VW May Have To Clean The Air It Polluted With Cheating Diesel Engines

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Beyond recalling over 11 million vehicles worldwide, the VW Group may actually be forced to undo the environmental damage created by its fleet of emissions-cheating diesel cars.

The German company is already facing fines of up to $90 billion due to many of its models emitting up to 40 times the legal limit of nitrogen oxide. Now, the Financial Review reported that a number of environmental and consumer groups are asking the federal government to take things even further.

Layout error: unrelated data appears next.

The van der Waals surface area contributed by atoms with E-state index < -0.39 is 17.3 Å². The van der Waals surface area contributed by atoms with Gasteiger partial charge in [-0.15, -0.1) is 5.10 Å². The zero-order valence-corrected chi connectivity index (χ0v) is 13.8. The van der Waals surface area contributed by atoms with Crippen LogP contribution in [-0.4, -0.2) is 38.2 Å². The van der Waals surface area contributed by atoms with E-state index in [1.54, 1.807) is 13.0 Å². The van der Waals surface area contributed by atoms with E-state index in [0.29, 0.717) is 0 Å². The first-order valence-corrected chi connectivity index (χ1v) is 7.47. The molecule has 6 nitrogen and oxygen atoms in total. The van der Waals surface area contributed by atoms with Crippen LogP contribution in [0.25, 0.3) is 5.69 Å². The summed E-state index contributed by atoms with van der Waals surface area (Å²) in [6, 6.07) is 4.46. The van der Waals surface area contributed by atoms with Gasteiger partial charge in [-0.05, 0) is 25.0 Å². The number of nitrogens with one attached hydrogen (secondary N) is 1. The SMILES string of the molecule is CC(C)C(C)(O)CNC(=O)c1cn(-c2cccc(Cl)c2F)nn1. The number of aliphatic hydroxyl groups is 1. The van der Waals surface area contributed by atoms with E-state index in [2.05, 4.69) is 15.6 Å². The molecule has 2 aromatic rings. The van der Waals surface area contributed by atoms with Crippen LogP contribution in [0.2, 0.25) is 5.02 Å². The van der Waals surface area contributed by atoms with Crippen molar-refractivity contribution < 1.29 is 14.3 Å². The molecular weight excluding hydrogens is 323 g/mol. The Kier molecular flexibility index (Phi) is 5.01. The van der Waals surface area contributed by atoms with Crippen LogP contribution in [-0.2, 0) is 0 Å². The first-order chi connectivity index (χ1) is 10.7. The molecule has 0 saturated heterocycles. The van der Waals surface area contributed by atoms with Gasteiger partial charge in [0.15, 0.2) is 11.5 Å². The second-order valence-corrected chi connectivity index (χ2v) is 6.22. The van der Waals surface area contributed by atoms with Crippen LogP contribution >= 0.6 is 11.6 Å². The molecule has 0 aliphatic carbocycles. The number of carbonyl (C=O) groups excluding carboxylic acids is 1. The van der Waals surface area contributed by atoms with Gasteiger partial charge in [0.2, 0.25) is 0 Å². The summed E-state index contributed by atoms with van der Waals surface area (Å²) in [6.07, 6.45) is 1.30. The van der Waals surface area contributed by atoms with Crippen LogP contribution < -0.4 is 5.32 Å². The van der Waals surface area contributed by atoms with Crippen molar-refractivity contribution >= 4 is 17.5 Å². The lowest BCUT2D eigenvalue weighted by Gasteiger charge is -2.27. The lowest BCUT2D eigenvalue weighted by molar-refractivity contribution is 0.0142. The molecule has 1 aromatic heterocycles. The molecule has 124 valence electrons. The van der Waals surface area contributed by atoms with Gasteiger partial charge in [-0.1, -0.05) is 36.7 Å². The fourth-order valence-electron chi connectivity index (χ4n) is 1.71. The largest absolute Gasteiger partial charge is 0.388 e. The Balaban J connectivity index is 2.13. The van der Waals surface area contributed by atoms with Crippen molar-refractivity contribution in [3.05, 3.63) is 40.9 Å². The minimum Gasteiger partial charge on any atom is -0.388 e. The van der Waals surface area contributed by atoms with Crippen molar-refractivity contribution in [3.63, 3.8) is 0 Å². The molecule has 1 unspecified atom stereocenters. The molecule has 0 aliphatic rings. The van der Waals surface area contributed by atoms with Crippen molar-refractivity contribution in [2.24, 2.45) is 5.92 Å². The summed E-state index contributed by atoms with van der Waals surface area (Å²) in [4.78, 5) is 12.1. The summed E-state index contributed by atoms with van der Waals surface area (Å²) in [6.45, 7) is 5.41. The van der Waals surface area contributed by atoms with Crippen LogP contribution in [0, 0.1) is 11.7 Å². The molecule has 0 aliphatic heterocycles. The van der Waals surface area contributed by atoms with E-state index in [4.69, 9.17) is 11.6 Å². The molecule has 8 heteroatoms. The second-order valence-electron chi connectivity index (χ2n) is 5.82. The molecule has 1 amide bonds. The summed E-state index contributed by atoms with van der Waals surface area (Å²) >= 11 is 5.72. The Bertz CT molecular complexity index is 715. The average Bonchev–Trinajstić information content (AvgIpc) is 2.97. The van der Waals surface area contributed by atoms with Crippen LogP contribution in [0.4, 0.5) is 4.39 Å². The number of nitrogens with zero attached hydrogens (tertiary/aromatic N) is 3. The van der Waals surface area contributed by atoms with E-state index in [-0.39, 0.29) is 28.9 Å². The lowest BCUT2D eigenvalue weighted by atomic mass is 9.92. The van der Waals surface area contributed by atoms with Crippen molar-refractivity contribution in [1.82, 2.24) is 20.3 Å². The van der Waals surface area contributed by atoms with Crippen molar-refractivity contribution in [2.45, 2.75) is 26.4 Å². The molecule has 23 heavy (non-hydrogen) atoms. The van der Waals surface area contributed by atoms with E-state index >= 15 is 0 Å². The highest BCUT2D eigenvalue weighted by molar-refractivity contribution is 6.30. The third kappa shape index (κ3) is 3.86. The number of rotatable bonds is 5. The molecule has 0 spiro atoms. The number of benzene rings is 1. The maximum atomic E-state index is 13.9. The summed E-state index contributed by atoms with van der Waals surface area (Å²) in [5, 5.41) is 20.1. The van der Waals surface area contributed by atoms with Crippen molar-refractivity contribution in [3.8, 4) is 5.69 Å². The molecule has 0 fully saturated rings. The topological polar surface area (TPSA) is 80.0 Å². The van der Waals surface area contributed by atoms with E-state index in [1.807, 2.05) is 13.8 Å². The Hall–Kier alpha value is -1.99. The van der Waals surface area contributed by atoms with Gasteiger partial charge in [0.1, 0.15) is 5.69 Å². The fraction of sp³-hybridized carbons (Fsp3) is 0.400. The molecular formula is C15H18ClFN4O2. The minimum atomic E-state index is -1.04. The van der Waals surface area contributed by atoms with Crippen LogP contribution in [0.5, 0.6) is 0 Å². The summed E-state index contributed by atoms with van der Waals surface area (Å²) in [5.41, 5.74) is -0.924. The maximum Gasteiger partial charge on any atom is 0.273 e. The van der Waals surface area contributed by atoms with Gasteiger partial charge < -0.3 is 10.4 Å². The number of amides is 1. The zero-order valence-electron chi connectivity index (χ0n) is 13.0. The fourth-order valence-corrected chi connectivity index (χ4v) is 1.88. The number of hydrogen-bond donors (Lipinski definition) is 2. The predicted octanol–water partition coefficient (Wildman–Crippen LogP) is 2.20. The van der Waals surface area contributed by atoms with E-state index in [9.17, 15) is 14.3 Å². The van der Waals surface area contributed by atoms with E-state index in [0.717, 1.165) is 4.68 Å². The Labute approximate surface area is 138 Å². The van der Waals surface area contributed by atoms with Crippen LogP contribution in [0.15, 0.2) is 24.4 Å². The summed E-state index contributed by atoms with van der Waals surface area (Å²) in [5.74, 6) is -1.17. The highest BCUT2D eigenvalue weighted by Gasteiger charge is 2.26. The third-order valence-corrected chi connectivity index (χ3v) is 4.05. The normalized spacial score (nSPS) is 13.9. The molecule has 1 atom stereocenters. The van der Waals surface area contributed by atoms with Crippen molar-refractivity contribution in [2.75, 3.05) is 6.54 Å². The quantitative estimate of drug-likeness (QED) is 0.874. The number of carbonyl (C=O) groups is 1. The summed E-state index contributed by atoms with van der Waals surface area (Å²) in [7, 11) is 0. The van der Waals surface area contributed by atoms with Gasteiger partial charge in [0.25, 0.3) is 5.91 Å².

Some pundits suggest that Volkswagen should be forced to fund infrastructure to power electric cars in order to offset the huge amounts of pollution released by its illegal 2.0-liter and 3.0-liter diesel engines.

According to a German publication, the EPA has talked with Volkswagen about it producing electric vehicles at its Tennessee plant and potentially aiding in the roll-out of a nationwide network of electric charging stations.

In the 1990s, the Environmental Protection Agency in the United States stipulated that a number of truck manufacturers that cheated in emissions tests would have to invest $1 billion into developing more environmentally-friendly engines, so there is a precedent for such measures to be implemented.

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